Expectations weren’t exactly high for new My Bloody Valentine music based on the post-Jesus and Mary Chain sounds they’d put out so far. I was hardly prepared for what I heard over the line when a drunken friend called in the middle of the night from Scotland to play me MBV’s just-released Tremolo EP. What a perplexing, exhilarating setup for the shockingly brilliant LP Loveless soon to follow. In 1991, sampler memory time was so limited and premium that kicks, snares, orchestral stabs and silly film dialogue snippets were mostly what they were used for. Multiple guitar and feedback squalls being sampled, sequenced, and layered was an unheard sound.

Enormous creativity and labour were there in equal measure, in dreamy vertigo-wobbly song forms that made you ask “What is that?” at every turn. How did they make that sound? What is that instrument even? Like all great pioneers that immediately are able to explore the furthest reaches of any new technology, My Bloody Valentine made the most original album of its day. Even now, the machine gun snare leading into opening track “Only Shallow” unnerves like a stormbringer, a mass of insects and hurricane clouds that blacken the skies with mood and feeling.

Pearl JamTen
Released August 27, 1991, on Epic Records
By Lindsay Gibb, editor of Broken Pencil

Ten was a landmark album in my life. Mostly because it hit at a transitional period for me: age 12, the time when I was figuring out who I was and what I liked. It was the perfect hormonal, almost-teenager album: anthemic and full of drama and brooding (just like a pre-teen!). What made it stick is that I had no context for it. I didn’t like (or know much about) its influences (Stevie Ray Vaughan, Led Zeppelin) and I never cared for what it spawned. When I hear it now I don’t really hear music, I feel a period in time and see me constructing my identity. So many other bands with albums released in 1991 stand the test of time better than Pearl Jam, but when I hear Ten, I’m immediately 12 years old again, pressing my ear up to my stereo, hitting rewind to listen to “Black” over and over.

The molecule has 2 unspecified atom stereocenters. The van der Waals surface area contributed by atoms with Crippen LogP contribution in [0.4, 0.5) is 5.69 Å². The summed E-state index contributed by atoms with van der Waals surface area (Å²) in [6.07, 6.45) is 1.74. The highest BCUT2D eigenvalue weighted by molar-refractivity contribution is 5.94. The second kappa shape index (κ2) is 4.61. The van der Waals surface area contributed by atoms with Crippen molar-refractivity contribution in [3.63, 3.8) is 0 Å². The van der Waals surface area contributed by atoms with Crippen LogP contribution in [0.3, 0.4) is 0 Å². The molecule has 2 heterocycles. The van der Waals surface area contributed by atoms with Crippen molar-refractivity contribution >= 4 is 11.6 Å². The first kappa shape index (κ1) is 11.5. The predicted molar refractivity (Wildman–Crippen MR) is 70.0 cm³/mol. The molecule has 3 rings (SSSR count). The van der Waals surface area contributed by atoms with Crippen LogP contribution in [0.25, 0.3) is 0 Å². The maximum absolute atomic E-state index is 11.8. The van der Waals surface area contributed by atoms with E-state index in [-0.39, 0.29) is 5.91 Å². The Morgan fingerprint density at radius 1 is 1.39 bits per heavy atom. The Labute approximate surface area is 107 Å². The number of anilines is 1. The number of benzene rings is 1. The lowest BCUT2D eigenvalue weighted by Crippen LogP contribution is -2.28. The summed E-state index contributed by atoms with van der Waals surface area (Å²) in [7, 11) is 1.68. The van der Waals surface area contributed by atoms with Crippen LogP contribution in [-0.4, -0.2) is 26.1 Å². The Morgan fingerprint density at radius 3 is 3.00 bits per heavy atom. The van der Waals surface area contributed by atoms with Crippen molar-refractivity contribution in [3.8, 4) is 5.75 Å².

R.E.M.Out Of Time
Released March 12, 1991, on Warner Bros.
By Simone Schmidt, vocalist in One Hundred Dollars

I was six. Shared a room with an R.E.M. fan. The lyrics of Out of Time were formative descriptors for my life from 1991 on: the approachable “Shiny Happy People,” the ever resonating “Losing My Religion,” my friend in insanity “Country Feedback,” break-ups to “Me in Honey,” first raps and denunciation of mass culture as KRS-One spits on “Radio Song,” and on and on. For the broader musical consciousness, the record was influential as it integrated hip hop, country, rock and orchestral music, and collaborations with B-52 Kate Pierson and KRS-One all in the same work, without being a shitty mess.

Bonnie RaittLuck of the Draw
Released June 25, 1991, on Capitol Records
By Shad Kabango, solo artist

I’ve been happy to see acts like Adele, Chromeo, and Bon Iver champion their blue-eyed soul forefathers to a generation that might vaguely remember the chorus to “The Living Years” by Mike and the Mechanics, but has no idea that the track is totally crazy. If you sleep on Luck of the Draw, first of all, you’re missing out on “I Can’t Make You Love Me”—which the Don Justin Vernon lovingly paid homage to—but nothing can replace the straight-up miraculous performances of Hornsby and Raitt on keys and vocals respectively. Bonnie Raitt is just a bad woman.

Released in early 1991 on Green Sprouts Music Club
By James Keast, Editor-in-chief of Exclaim! Magazine

Melville, the sophomore album from the Rheostatics, a quartet of suburban Toronto kids with an equal love of Television, Talking Heads, the Ramones and Gordon Lightfoot, does not try to convince audiences of its Canadian-ness. Sure it name drops various national landmarks, includes an earnestly sung French number and features a cover of the iconic “Wreck of the Edmund Fitzgerald.” But unlike Canadian bands of the 1970s and ‘80s—who sought respect and success on an international scene by playing by those rules and succeeding in a mainstream rock context—the Rheostatics were the first band who reflected an unfamiliar Canada back to their audience. Their suburban backyard featured alien invasions (“Aliens (Christmas 1988)”); their high school experiences had a dark, noir-ish tinge (“Record Body Count”); and yet their visions of Canada range from the landscapes of the Group of Seven to the dive bars of Queen West. They treated rock like art, treated Canada as worthy of its own myth-making, and helped us see our nation through a brand new lens.